Another convention in Hinckley, the fourth Discworld event, and another bloody awful journey to get there. Traditionally it's all OK until Coventry, whereupon the rail connection goes ape. This year I was wary about being misdirected on to a fast train to London, but not wary enough to realize that Central Trains' discreet noticeboard saying BEDWORTH/NUNEATON REPLACEMENT RAIL BUS SERVICE had the hidden subtext THIS MEANS HINCKLEY TOO, BUT IT AMUSES US NOT TO TELL YOU THAT. An hour wasted at Coventry; a hideously queasy coach journey that jolted over every traffic-enraging hump in Bedworth (where, as the driver then ascertained, no one wanted to go); some rapid calculation, at Nuneaton, that I needed a Grimsby train on the farthest platform; the friendly DELAYED warning that appeared when I'd got there, followed five minutes later by CANCELLED ... In the end I took a black cab all the way from Nuneaton to the hotel, hoping desperately that the committee would allow this as a guest expense. (They did.) Gosh, I can hardly wait to cover this ground all over again next Easter!
The Discworld event was strange, very strange – as will emerge in an upcoming SFX column – but curiously enjoyable. Imagine my relief when kindly DW fan Darrell Ottery offered me a lift back to Reading. It was perhaps inevitable that a few miles down the road, the car battery failed and opened the way to hours of eating fast food very slowly indeed at a Little Chef, while the AA crawled to the rescue and did its stuff....
I didn't go to the Boston Worldcon two weeks later, but my spies are everywhere – see Ansible 206. (The on-line version has a few additional Worldcon snippets at the end.)
Public service note: the 2005 Glasgow Worldcon opened its on-line room booking during the Boston event, and rooms are going fast. Details at http://www.infotel.co.uk/worldcon/.
What else? That new edition of The Space Eater is now in the hands of Cosmos Books, with a cover by David A. Hardy and plans for not only a trade paperback but the novel's first ever hardback. I've also delivered the SFX column collection (The SEX Column) and am wondering just what to do next. Well, there's always Novacon, but what do I write next?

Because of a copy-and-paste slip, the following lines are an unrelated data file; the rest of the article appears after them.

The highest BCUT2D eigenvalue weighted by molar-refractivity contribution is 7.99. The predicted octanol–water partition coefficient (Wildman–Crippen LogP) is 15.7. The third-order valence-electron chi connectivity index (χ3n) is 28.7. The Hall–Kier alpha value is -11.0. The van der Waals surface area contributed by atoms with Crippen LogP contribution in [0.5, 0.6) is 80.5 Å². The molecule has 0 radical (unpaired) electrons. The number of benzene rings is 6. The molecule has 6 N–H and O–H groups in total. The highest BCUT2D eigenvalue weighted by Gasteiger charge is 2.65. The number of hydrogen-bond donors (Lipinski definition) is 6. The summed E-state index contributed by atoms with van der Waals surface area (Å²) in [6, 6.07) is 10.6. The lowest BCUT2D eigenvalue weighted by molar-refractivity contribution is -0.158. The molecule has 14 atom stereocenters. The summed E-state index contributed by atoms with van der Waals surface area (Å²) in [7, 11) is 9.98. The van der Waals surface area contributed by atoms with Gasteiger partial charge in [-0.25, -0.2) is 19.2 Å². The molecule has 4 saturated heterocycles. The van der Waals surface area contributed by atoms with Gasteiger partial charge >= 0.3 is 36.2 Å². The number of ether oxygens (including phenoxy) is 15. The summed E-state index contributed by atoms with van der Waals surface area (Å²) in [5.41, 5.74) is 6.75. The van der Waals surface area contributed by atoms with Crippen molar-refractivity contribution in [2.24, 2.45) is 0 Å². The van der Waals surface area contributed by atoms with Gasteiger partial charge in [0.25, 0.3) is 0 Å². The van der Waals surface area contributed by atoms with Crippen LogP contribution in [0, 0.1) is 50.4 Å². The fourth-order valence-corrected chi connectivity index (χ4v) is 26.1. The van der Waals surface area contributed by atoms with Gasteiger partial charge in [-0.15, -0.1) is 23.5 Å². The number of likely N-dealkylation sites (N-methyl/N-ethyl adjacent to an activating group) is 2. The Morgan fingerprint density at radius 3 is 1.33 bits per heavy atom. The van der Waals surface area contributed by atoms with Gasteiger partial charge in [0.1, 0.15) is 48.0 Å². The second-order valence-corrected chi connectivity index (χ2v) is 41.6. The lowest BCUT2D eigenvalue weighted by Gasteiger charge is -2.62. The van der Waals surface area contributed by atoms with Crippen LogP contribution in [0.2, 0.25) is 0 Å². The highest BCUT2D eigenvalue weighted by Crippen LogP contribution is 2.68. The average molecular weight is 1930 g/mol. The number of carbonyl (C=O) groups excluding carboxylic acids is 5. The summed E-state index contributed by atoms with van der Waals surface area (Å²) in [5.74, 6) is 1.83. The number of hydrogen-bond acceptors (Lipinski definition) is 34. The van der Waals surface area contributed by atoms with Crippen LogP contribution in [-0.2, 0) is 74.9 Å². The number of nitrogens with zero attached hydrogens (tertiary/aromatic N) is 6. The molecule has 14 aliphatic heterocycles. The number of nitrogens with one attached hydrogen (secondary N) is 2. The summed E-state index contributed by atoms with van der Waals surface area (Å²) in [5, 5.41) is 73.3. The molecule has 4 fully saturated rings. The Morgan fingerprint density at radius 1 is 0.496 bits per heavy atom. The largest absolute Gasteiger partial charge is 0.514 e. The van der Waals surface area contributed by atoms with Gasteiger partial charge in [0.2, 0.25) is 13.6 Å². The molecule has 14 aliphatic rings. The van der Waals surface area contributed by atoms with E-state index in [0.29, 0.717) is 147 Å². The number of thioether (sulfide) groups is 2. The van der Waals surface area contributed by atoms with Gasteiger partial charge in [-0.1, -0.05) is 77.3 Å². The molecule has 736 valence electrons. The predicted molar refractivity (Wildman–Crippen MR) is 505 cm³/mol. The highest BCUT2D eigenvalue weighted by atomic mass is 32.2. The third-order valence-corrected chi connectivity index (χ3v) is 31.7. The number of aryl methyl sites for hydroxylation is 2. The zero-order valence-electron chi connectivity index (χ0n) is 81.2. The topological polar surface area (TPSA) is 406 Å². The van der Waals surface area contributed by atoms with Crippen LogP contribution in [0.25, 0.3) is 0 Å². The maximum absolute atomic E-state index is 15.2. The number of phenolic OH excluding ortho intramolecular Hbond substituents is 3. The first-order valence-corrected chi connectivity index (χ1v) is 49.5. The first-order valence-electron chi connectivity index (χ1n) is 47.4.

Haven't been to London much of late, except for the Bloomsbury launch party for Susanna Clarke's Jonathan Strange & Mr Norrell. The publishers did their best to evoke the early 19th-century period, with two determined violinists on permanent hearing-aid-jamming duty, and vast numbers of candles. As the crowd thickened it became harder and harder not to get jostled against the bum-high candle stands dotting the floor, and many a party outfit must have been blobbed with wax. A lady magician doggedly did her stuff in a corner but was ignored throughout by the champagne-swilling masses. Perhaps because the Worldcon was about to start, perhaps because some invitations had gone astray, the usual sf suspects seemed thin on the ground. Those who dared to touch the displayed books were pounced on by sales staff with discreet murmurs of 'that'll be seventeen quid.' I relished the horror on Susanna's face when I told her she'd just had her first mention in Private Eye – not too shattering, actually. Their ever-snide book man merely complained that 'a great deal of hype surrounds' JS&MrN (an issue addressed at some length in John Clute's 'Excessive Candour' review), but still tipped it at third place in his Booker Prize predictions. I liked this novel enormously, and rather wish that Neil Gaiman hadn't pinned a large KICK ME notice on its back with his all too enthusiastic blurb: 'unquestionably the finest English novel of the fantastic written in the last seventy years.'